Now THAT is a retaining wall!
Don’t know the story behind this monster but there’s got to be one.
Tailing piles, I suppose.
Not sure if I’m going to be on board for this again. Luckily we’re leaving in a different directon.
Lots of historical buildings around here.
They sure love their donkeys, maybe too much. A bartender told us a story about the townspeople going after the donkeys that left town and bringing them back whether they liked it or not.
During the day…
and on a chilly night with some snow.
We left about $200 up, not too bad!
More mining stuff on the way out of town.
Would love to come back some day when we have more time.
Call it sunrise or sunset, whatever you want, but the sun has officially shown up in Prudhoe Bay (the photo was taken the 21st of January). From November 24th to January 17th it doesn’t break the horizon but on the 18th it’s just above the horizon for about an hour. During those two months it’s not pitch black all day but instead it’s varying degrees of twilight for a couple of hours each day. On the 19th of January it’s up for an hour and a half, 30 minutes more than the day before, and each day more and more light is gained, though the gain slows down to about 12 minutes a day by the end of January. So people who live and work up there notice a drastic increase in light over this time. At the beginning of February the length of day is about 5 hours and by the end of February it’s about 9.5 hours! At March 21st the length of day is about 12.5 hours and by the 15th of May the sun never sets! This is all according to the website http://www.timeanddate.com (and corroborated by Jack 😉 ).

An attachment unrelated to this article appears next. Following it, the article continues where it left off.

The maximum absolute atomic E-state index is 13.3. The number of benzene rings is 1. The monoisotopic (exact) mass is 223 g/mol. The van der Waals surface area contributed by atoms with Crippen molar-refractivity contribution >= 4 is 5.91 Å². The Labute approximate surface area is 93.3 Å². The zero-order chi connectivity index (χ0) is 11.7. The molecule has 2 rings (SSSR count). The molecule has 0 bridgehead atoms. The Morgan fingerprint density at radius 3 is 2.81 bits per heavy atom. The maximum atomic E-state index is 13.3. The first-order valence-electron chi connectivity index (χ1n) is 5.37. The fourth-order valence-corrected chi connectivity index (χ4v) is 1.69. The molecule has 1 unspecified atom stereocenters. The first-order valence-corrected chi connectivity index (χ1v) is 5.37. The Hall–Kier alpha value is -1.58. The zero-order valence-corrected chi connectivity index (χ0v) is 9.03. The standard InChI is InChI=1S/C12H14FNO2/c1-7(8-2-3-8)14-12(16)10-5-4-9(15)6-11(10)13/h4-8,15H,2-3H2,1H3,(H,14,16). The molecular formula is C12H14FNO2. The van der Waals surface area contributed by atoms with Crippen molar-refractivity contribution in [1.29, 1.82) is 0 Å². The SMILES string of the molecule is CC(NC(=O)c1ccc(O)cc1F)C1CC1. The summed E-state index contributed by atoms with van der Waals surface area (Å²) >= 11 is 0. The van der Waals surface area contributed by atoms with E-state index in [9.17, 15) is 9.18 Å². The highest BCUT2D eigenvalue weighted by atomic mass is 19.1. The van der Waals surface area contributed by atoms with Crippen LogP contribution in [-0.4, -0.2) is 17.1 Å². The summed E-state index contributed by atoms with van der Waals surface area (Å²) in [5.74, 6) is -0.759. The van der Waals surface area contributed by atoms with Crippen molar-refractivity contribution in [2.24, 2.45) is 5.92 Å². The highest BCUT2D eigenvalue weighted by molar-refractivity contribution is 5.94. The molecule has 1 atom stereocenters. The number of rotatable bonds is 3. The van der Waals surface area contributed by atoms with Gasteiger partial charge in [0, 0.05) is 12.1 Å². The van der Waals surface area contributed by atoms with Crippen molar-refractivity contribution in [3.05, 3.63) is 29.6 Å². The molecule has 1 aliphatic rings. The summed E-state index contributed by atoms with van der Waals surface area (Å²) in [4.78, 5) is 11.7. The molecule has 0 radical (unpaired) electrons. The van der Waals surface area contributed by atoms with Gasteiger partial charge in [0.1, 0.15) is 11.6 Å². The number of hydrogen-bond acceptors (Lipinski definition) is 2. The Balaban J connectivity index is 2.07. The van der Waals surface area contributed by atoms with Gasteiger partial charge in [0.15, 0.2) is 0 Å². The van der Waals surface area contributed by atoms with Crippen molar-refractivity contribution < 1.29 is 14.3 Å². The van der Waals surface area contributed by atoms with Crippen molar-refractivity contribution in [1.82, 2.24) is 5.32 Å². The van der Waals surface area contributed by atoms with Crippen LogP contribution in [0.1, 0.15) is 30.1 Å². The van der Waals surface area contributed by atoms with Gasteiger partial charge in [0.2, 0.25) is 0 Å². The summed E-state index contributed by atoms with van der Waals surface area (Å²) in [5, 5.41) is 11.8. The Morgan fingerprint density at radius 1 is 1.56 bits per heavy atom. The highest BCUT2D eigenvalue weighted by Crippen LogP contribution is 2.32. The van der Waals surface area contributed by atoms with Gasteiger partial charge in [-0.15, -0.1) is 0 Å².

About a week ago the State of Alaska triggered some avalanches on Atigun Pass and then cleared a path through for the trucks. The first video is a short one taken right after the loader and blower were done and the second one is longer and that’s when Jack was heading back the other direction, toward Prudhoe Bay. Thanks to the State for being proactive in keeping our truckers safe!